Risperidone versus placebo for aggression following traumatic brain injury: a feasibility randomised controlled trial

Deb, Shoumitro ORCID logoORCID: https://orcid.org/0000-0002-1300-8103, Aimola, Lina, Leeson, Verity, Bodani, Mayur, Li, Lucia, Weaver, Tim ORCID logoORCID: https://orcid.org/0000-0002-3437-3556, Sharp, David, Bassett, Paul and Crawford, Mike (2020) Risperidone versus placebo for aggression following traumatic brain injury: a feasibility randomised controlled trial. BMJ Open, 10 (9) , e036300. pp. 1-12. ISSN 2044-6055 [Article] (doi:10.1136/bmjopen-2019-036300)

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Objectives: To conduct a feasibility randomised controlled trial of risperidone for the treatment of aggression in adults with traumatic brain injury (TBI).

Design: Multicentre, parallel design, placebo controlled (1:1 ratio) double-blind feasibility trial with an embedded process evaluation. No statistical comparison was performed between the two study groups.

Setting: Four neuropsychiatric and neurology outpatient clinics in London and Kent, UK.

Participants: Our aim was to recruit 50 patients with TBI over 18 months. Follow-up participants at 12 weeks using a battery of assessment scales to measure changes in aggressive behaviour and irritability (Modified Overt Aggression Scale (MOAS)-primary outcome, Irritability Questionnaire) as well as global functioning (Glasgow Outcome Scale-Extended, Clinical Global impression) and quality of life (EQ-5D-5L, SF-12), mental health (Hospital Anxiety and Depression Scale) and medication adverse effects (Udvalg for Kliniske Undersøgelser).

Results: Six participants were randomised to the active arm of the trial and eight to the placebo arm over a 10-month period (28% of our target). Two participants withdrew because of adverse events. Twelve out of 14 (85.7%) patients completed a follow-up assessment at 12 weeks. At follow-up, the scores of all outcome measures improved in both groups. Placebo group showed numerically better score change according to the primary outcome MOAS. No severe adverse events were reported. The overall rate of adverse events remained low. Data from the process evaluation suggest that existence of specialised TBI follow-up clinics, availability of a dedicated database of TBI patients’ clinical details, simple study procedures and regular support to participants would enhance recruitment and retention in the trial. Feedback from participants showed that once in the study, they did not find the trial procedure onerous.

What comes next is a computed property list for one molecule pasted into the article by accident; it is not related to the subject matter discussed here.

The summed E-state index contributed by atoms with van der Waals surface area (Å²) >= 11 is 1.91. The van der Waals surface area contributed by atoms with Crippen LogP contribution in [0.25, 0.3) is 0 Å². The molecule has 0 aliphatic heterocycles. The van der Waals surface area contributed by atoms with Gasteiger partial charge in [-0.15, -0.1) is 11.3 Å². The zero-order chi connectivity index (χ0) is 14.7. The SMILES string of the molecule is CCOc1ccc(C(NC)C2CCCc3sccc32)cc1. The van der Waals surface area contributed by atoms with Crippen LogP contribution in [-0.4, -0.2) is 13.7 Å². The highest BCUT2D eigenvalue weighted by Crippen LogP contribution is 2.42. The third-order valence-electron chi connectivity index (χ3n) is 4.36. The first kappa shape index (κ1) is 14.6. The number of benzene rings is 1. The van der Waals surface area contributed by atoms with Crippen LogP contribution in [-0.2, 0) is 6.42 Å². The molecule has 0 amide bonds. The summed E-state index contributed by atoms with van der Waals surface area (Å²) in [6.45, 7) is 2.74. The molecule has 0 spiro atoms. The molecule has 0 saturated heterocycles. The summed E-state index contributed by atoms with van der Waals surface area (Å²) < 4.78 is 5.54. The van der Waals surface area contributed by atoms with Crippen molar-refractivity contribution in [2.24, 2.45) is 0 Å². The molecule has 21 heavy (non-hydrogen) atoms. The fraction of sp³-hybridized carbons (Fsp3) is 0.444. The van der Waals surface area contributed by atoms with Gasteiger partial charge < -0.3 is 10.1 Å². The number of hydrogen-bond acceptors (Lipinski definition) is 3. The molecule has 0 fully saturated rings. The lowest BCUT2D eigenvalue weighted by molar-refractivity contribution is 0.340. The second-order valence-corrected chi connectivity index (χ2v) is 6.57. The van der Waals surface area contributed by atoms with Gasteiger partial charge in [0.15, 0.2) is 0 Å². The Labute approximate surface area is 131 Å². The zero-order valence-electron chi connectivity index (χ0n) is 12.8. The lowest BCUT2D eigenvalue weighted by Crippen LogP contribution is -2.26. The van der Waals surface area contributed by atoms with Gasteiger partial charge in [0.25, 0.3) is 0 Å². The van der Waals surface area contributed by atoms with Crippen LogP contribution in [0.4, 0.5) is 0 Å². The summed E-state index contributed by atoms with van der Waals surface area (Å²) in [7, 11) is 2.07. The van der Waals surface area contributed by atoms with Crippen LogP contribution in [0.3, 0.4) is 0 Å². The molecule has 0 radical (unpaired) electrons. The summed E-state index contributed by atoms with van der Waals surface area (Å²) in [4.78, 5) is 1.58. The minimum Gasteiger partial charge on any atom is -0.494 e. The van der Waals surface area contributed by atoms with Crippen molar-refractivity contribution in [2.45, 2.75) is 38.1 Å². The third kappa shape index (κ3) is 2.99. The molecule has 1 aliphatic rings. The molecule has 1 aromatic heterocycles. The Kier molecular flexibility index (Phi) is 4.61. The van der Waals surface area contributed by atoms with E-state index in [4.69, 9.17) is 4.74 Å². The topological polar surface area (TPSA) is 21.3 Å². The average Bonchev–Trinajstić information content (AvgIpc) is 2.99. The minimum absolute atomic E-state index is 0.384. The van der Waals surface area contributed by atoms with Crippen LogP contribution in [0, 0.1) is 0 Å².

Conclusions: It was not feasible to conduct a successful randomised trial of risperidone versus placebo for post-TBI aggression using the methods we deployed in this study. It is not possible to draw any definitive conclusion about risperidone’s efficacy from such a small trial. Trial registration number: ISRCTN30191436

Item Type: Article
Keywords (uncontrolled): Mental health, 1506, 1712, psychiatry, adult psychiatry, impulse control disorders
Research Areas: A. > School of Health and Education > Mental Health, Social Work and Interprofessional Learning
Item ID: 30971
Notes on copyright: © Author(s) (or their employer(s)) 2020. Re-use permitted under CC BY. Published by BMJ.
This is an open access article distributed in accordance with the Creative Commons Attribution 4.0 Unported (CC BY 4.0) license, which permits others to copy, redistribute, remix, transform and build upon this work for any purpose, provided the original work is properly cited, a link to the licence is given, and indication of whether changes were made. See: https://creativecommons.org/licenses/by/4.0/.
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Depositing User: Jisc Publications Router
Date Deposited: 15 Sep 2020 09:35
Last Modified: 06 Oct 2022 20:28
URI: https://eprints.mdx.ac.uk/id/eprint/30971

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